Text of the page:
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VIEWPOINT: Financial Independence for Women


Being financially independent means different things to different people. For many it refers to people who are able to completely support themselves financially, without the help of outside parties, including family, friends or partners. With August being Women’s Month, I want to encourage women to take control of their financial future and not rely on someone else to take care of their personal finances.

Increasingly, more women are entering South African boardrooms and it is now a more common occurrence for females to be the breadwinner of their family. It is therefore important that women empower themselves by assuming control of their personal finances by taking financial planning seriously. In the past, gender roles in society reserved financial planning for men. These days, South African women are in a much more favourable position and females now have more power than ever.

It is therefore vital that women develop their own financial goals and obtain the right financial advice to achieve those goals. The benefits of consulting a financial adviser are:

  • Develop a financial plan: This is applicable to all females whether they be single, married, divorced or widowed. A financial plan is the essential guide that will help you to establish goals and set priorities for your future, all with the financial end-goal in mind.
  • Assist with starting a budget: The most important aspect of financial planning is to create an accurate budget that reflects expenses and financial needs while also allowing for some money to be left over every month to put towards an investment plan. A financial adviser can assist with this, personalising a budget tool or framework to determine what can be saved and what can go towards discretionary spending.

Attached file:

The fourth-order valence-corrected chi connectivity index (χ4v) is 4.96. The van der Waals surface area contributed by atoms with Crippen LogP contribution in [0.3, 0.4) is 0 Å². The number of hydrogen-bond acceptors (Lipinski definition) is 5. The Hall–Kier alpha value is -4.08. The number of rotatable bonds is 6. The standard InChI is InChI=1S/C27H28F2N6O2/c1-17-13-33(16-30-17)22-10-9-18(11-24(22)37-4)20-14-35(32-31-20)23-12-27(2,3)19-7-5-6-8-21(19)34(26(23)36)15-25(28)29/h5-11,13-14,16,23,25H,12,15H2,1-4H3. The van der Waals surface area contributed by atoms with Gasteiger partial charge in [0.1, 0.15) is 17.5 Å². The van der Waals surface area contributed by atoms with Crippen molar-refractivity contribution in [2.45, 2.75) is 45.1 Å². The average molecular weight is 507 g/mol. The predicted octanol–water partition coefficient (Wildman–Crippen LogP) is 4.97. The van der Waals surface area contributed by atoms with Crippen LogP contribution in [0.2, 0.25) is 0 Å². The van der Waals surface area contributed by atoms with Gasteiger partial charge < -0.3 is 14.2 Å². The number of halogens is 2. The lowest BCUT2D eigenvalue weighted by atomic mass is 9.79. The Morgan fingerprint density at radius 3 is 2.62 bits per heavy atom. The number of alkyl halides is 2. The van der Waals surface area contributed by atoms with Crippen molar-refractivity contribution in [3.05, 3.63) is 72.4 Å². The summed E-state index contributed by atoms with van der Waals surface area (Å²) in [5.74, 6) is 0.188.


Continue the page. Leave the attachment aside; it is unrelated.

• Get expert advice: A financial adviser has experience and knowledge obtained through years of working in the financial services arena and can assist you with diversifying your investment portfolio, saving for retirement, getting appropriate insurance cover and determining financial risks, both for the long and short term.
  • Sufficient cover for dependants: With the current high divorce rate and many women choosing to delay having a family until after they are established in their careers, blended families – the merging of two people with children from previous relationships – are becoming more commonplace. Women may need to have enough cover for themselves, their own children, their partner’s children and any other dependants arising from a new relationship. Relying on a spouse’s financial plan alone could potentially lead to financial trouble.


By dealing with a financial adviser women can rest assured that they (and their dependants) are covered for any unforeseen events, have a diversified investment portfolio, and have sufficient savings for their retirement. It is critical that all women empower themselves with knowledge and are in control of their financial path.

It is encouraging to see more and more professional women empowering themselves and taking control of their finances. As we celebrate women in the month of August, I urge all women to interrogate their financial ‘health’ and see a financial adviser to secure their future.

Author: Tiffany Boesch CA(SA) is group financial director of PPS